Way back when I did love and utilize cookbooks, I'd frequently read them cover to cover and then internalize general principles. Except for cakes, I'd very rarely follow a recipe exactly. Besides eliminating or seriously reducing the amount of salt and other seasonings, it was usually impossible to find all of the ingredients in my pantry/kitchen. I became a "housewife" in late June,1970, and two months later we docked in Israel. Post-tzenna* Israel had plenty of food, but not all of the the ingredients in the American recipes.
My mother bought/sent me not only cookbooks, but lots of books about natural health, dieting, pregnancy and child-raising. I added many books and health/vegetarian magazines to the collection. But it has been a very long time, decades, since any of them have been opened and read. When I need a recipe, instead of taking down a few books, going through the index, putting small pieces of paper to mark the pages and then reading and comparing, I just check with Chef Google. Isn't that what almost everyone does?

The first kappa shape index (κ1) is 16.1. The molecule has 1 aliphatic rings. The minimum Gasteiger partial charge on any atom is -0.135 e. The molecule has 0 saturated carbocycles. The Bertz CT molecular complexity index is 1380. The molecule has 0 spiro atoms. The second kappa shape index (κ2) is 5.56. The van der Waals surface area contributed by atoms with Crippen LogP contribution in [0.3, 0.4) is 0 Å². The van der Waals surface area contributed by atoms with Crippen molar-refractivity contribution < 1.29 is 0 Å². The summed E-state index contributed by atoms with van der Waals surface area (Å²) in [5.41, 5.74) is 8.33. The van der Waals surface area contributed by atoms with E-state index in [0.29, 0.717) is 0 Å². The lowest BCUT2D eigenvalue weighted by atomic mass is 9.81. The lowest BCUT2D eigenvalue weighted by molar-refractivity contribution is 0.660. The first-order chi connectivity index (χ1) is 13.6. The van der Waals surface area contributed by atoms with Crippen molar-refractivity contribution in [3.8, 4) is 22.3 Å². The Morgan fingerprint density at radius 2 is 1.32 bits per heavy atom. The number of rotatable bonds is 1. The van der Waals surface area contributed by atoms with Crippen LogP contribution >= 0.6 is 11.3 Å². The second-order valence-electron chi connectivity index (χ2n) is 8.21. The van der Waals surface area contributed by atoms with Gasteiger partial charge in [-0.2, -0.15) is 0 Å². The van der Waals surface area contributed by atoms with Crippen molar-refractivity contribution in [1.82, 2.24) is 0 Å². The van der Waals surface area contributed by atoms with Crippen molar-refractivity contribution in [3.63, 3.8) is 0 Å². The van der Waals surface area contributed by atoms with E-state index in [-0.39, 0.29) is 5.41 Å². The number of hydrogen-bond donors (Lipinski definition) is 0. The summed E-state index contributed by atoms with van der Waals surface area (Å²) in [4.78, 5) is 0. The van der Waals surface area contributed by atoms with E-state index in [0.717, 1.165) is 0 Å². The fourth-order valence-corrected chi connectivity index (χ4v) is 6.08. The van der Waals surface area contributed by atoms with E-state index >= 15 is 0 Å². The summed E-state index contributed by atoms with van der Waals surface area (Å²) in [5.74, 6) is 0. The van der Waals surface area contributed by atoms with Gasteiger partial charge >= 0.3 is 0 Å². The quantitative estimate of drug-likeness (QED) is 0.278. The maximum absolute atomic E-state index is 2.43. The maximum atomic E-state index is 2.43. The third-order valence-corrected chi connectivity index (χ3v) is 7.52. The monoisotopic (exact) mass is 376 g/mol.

So, as I've planned and envisioned my new kitchen, the bookshelves** will morph into my coffee corner. Gd willing in a few months, maybe by my next birthday, we'll be seeing my percolator, French Presses and coffee mugs on those shelves.
I've already given away more than half of the actual cookbooks. If anyone is interested in any of the remaining books, please come and get them.
*צנע tzenna or zenna, was the term for the austerity days of great financial difficulties and hardships in the early years of the State of Israel. The population grew dramatically, as Jews from all over the world hurried to our Historic Homeland. Basic food items were rationed, and families/citizens were given coupons to try to make it possible to share the limited supplies.
** That wall closet is to be re-doored with new formica to match the new cabinets on the other walls.